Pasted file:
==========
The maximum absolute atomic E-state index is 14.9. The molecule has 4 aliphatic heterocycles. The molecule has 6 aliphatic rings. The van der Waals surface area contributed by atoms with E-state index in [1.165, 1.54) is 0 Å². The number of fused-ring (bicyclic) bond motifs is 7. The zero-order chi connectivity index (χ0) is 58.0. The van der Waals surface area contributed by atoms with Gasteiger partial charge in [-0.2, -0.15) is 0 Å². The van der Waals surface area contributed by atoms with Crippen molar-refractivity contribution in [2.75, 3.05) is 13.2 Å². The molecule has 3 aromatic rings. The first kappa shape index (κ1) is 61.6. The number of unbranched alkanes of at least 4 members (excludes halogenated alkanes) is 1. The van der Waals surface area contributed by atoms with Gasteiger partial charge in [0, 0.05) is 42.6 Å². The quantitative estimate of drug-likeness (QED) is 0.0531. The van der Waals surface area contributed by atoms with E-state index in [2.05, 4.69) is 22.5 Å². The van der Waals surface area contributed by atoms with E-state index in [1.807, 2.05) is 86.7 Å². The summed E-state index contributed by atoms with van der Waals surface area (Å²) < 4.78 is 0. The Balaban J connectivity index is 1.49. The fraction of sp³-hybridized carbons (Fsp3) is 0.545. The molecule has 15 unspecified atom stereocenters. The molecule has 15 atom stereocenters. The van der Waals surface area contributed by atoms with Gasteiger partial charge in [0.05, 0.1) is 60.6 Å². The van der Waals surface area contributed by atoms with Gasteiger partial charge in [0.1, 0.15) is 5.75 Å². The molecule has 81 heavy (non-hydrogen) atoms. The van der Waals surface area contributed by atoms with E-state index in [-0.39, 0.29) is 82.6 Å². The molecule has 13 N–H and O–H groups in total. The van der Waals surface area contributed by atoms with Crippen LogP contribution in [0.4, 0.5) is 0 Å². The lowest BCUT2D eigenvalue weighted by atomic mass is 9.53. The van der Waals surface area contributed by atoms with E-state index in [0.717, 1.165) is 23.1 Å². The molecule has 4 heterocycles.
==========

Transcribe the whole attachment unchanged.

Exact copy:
The maximum absolute atomic E-state index is 14.9. The molecule has 4 aliphatic heterocycles. The molecule has 6 aliphatic rings. The van der Waals surface area contributed by atoms with E-state index in [1.165, 1.54) is 0 Å². The number of fused-ring (bicyclic) bond motifs is 7. The zero-order chi connectivity index (χ0) is 58.0. The van der Waals surface area contributed by atoms with Gasteiger partial charge in [-0.2, -0.15) is 0 Å². The van der Waals surface area contributed by atoms with Crippen molar-refractivity contribution in [2.75, 3.05) is 13.2 Å². The molecule has 3 aromatic rings. The first kappa shape index (κ1) is 61.6. The number of unbranched alkanes of at least 4 members (excludes halogenated alkanes) is 1. The van der Waals surface area contributed by atoms with Gasteiger partial charge in [0, 0.05) is 42.6 Å². The quantitative estimate of drug-likeness (QED) is 0.0531. The van der Waals surface area contributed by atoms with E-state index in [2.05, 4.69) is 22.5 Å². The van der Waals surface area contributed by atoms with E-state index in [1.807, 2.05) is 86.7 Å². The summed E-state index contributed by atoms with van der Waals surface area (Å²) < 4.78 is 0. The Balaban J connectivity index is 1.49. The fraction of sp³-hybridized carbons (Fsp3) is 0.545. The molecule has 15 unspecified atom stereocenters. The molecule has 15 atom stereocenters. The van der Waals surface area contributed by atoms with Gasteiger partial charge in [0.05, 0.1) is 60.6 Å². The van der Waals surface area contributed by atoms with Gasteiger partial charge in [0.1, 0.15) is 5.75 Å². The molecule has 81 heavy (non-hydrogen) atoms. The van der Waals surface area contributed by atoms with E-state index in [-0.39, 0.29) is 82.6 Å². The molecule has 13 N–H and O–H groups in total. The van der Waals surface area contributed by atoms with Crippen LogP contribution in [0.4, 0.5) is 0 Å². The lowest BCUT2D eigenvalue weighted by atomic mass is 9.53. The van der Waals surface area contributed by atoms with E-state index in [0.717, 1.165) is 23.1 Å². The molecule has 4 heterocycles.